KAMPALA – The World Wide Fund for Nature (WWF Uganda) has called for plastic-free conferences and workshops— looking to reduce plastic consumption in the country.
WWF Uganda Country Director David Duli (Pictured) called for a change of practice saying the development will not reduce plastic consumption but will also influence the way manufacturers to package their products.
“Imagine you just put jags of water and glasses which are reusable. You will completely eliminate the thousands of plastics which you would have generated in little time just by changing that,” he said adding that “the practice is already happening” in some parts of the world.
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Mr. Duli also said that communities are very responsive to things that affect them negatively and that “we just need to open their eyes” by providing practical alternatives to plastics.
He said that if there is a change of practice even the companies that are battling water will have to think twice about packaging style.
Duli was addressing journalists on Friday ahead of the much anticipated one million people march against plastics in Kampala on Thursday, February 13.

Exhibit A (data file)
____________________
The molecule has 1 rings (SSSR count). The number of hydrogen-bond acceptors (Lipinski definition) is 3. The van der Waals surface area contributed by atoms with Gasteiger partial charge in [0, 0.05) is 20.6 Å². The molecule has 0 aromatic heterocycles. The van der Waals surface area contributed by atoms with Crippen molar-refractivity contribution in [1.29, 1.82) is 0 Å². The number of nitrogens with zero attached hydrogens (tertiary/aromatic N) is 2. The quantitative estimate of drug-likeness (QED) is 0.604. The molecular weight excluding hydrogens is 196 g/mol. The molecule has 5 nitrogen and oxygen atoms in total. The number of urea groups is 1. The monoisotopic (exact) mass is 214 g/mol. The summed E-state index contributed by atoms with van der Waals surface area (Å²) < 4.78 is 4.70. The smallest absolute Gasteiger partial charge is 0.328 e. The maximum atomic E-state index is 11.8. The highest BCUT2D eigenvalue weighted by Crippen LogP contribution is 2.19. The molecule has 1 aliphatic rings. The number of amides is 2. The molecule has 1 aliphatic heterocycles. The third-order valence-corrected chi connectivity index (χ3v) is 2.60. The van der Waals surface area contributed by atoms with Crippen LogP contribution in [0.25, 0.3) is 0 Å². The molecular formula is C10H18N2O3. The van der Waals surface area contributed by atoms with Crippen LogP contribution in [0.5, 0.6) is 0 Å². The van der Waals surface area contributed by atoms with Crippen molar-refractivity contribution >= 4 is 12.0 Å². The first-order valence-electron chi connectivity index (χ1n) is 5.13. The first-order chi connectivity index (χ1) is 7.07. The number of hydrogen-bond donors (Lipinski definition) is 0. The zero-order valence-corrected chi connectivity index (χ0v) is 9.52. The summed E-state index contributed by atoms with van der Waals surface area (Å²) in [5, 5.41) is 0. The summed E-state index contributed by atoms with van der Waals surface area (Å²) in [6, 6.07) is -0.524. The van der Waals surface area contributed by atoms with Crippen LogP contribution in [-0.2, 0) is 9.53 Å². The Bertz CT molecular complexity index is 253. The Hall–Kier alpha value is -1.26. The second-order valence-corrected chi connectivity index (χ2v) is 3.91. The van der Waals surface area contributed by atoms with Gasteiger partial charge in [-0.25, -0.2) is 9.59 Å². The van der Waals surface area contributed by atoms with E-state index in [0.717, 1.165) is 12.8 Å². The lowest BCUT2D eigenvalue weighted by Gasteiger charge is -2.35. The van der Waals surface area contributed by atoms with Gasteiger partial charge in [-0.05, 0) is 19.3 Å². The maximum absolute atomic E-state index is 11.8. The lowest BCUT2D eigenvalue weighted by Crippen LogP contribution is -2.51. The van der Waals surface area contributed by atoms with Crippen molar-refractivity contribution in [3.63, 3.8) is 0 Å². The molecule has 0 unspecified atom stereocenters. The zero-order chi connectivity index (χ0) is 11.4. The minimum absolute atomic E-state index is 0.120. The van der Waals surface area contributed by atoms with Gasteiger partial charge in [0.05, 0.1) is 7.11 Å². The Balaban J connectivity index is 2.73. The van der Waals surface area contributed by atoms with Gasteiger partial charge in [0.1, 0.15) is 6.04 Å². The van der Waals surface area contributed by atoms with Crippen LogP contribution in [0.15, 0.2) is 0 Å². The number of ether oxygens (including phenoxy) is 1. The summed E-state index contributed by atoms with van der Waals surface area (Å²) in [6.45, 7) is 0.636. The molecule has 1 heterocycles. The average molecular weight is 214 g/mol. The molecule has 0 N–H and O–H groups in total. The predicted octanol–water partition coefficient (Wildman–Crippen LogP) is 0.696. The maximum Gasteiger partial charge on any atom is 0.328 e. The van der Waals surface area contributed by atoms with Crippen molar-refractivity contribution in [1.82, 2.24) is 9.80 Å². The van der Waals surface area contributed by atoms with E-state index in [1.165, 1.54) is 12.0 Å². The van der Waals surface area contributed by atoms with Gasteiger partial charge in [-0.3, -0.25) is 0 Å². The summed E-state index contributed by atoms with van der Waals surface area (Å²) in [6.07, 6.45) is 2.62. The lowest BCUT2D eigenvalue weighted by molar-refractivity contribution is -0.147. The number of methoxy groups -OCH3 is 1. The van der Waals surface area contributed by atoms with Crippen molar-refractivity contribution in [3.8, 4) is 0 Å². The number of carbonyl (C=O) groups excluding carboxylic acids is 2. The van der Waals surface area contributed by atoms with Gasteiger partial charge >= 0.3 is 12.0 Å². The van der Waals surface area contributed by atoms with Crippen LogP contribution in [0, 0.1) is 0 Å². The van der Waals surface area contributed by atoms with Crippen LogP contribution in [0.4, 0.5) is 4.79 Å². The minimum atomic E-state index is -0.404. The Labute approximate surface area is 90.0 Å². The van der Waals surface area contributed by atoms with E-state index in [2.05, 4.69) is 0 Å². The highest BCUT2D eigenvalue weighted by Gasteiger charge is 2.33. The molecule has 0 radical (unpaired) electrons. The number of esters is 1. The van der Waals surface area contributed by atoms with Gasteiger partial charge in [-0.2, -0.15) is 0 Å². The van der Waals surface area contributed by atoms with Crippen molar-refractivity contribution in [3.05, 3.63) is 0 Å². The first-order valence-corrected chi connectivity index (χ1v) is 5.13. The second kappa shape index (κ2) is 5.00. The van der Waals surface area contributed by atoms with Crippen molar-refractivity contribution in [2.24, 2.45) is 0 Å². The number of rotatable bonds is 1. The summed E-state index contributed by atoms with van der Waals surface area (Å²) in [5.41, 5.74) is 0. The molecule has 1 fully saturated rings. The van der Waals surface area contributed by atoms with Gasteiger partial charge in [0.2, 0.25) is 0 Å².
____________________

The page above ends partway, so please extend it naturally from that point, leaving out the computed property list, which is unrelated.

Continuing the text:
The one million people march whose aim is to reinforces the campaign on plastic pollution will bring together sustainability and environmental experts from some of the biggest companies and government —calling for practical and innovative solutions to tackle the growing plastic pollution crisis.
Speaker of Parliament Rebecca Kadaga and other key industries including packaging, food, and beverage, retail and political leaders will grace the march.
WWF Uganda Communications Officer Happy Ali said officials will also discuss the latest research, sustainable product design, new manufacturing solutions, recycling and reuse of products and raw materials, as well as the latest and next-generation bio-sourced materials and solutions to create 100% biodegradable, reusable, and compostable products.
WWF Uganda will launch the Earth Hour 2020 Campaign, a global conservation initiative started and supported by WWF in 2007 where across the world, individuals, businesses, governments, and communities are invited to turn off their nonessential lights for ‘one hour’.
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